So drag it around to kind of something that looks nice for you. Now that it's done I need to kind of acknowledge that this one here is not done, nothing's been changed in this one, because I had this one selected when I did it, and this one hasn't been done, so I can do the same thing, find a good middle, a middle kind of shot. Then with it selected click 'Auto', and it's done basically the same thing. Why? because it was all shot at the same time. Work away long, is that any different? Auto. Same. It's like in-- it's the same. Same footage. If you've got, like Windows open, it's going to be different every time, because you're using the light from the window to change, it's clouds, the Sun moves. So that's the Auto feature, super easy. Let's look at doing it manually. 

So let's-- I'm going to-- so I've got this one here, I'm going to go to 'Edit', 'Copy'. I'm going to scrub along a little bit using the middle of the little rubber band thing. Bring my CTI along here. It's wherever this Playhead ends up being is where it's going to paste. So if you leave it behind, even though you've scrubbed along, it’s going to paste wherever this thing is. So we're going to go to 'Edit', 'Paste'. I'm going to use shortcuts from now on. That's 'Command V' for a Mac, and 'Ctrl V' for a PC. So I'm going to use those shortcuts from now on, pretty common. 

So I've got this one, which has been auto corrected. I'm going to duplicate it again. So I'm going to put one just next to it, and I'm going to go to 'Edit', 'Paste', I'll use a shortcut, look at that. I'm doing down here, just to kind of show you different ways of working. So you do the same, have two versions. This first version is being done with Auto, the second version here, we are going to-- let's go to 'Reset'. So I've got the second option selected, reset it, so it's back to normal. What I'm going to do is show you how I manually correct. 

I find, weirdly, that working from this tone, this is where you start in tone, and you start at the bottom up, I find it gives you a more, just it works more-- I find that's the best order to work in, working from exposure down I find is quite tough, but working up, doesn't matter, there's no right or wrong, but basically all you're doing is dragging it back and forth. So I've got that selected, grab blacks, drag it left, right, and don't be afraid to like, to give it a good drag. People in my class are like, "Oh just get it up a little bit, just going down a little bit, just…

Go forth and back, you can always go back to 0. And all I'm doing is, I'm not even looking where the slider is. You can't see me but my head is pressed against my screen, and I'm just kind of going back and forth. Then I get slower and slower until I find like, that feels good. So when I'm dragging it, it's blurry, it's because I've turned my quality down to quarter. Earlier on, because, while it's static it tries to go full resolution. It's only when it's either playing or you're manipulating it, it goes down to the quarter. I'm going to be, probably for the rest of this course go back to full, because my laptop's pretty good. You might have to toggle between half and a quarter, the whole way through this whole course, just to get the best out of your laptop.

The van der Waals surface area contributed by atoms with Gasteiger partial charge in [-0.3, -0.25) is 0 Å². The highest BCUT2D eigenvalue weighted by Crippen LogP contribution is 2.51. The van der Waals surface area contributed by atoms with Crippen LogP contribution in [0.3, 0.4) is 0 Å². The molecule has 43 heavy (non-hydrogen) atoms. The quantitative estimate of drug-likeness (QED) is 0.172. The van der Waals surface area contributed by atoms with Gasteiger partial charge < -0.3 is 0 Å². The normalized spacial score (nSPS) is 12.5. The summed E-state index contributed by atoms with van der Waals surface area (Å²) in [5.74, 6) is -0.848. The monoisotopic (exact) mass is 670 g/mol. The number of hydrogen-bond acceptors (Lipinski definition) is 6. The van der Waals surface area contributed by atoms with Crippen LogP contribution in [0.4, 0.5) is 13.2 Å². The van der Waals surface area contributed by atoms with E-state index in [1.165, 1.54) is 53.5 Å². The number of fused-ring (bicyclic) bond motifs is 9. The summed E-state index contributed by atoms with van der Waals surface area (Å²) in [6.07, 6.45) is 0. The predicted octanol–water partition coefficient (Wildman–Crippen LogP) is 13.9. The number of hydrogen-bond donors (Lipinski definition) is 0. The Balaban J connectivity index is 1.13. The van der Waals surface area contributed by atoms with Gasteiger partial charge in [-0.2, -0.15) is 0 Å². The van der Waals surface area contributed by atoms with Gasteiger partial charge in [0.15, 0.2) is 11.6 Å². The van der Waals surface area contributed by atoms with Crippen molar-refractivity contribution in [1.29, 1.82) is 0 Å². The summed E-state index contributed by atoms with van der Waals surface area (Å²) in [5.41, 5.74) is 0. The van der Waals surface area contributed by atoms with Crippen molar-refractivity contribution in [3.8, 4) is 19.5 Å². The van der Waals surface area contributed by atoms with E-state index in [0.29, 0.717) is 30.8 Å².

So I'm going to go to full, and drag it back and forth, close to the screen. There you go, that feels nice to me. It's a lot different than the -5. This is just like my preference. Same with the weights, I'm going to get up and down. I'm not caring where it is, I'm just kind of going back and forth in to there. So it's up a little bit, so the same, start big, start big, until I find it. You can see that one went up 5. I'm not watching the numbers, I'm just clicking, holding with my mouse. Looking crazy by getting real close to my screen, until I find what I'm looking for. 

You see mine is 6, what have you, 0.6? Why even bother. And exposure. Hey, I ended up at 0, that never happens, but, yeah, so you can see, my manual ones are a lot different than my auto. The difference is, let's have a look, click here, click here, click here, click here, which one do you like more? You’re like-- it was a big waste of time because they look pretty close. I like my one better, because I took some time to do it, but to be honest, when I'm doing this kind of-- I'll probably manually edit, or manually correct for an important video. If I was doing a documentary I'd spend a lot more time doing it, a short film, loads of time. These how-to videos, if I'm more honest, I just click on auto and just move on. Maybe not the intro, but definitely for the 100th video I just kind of click on auto.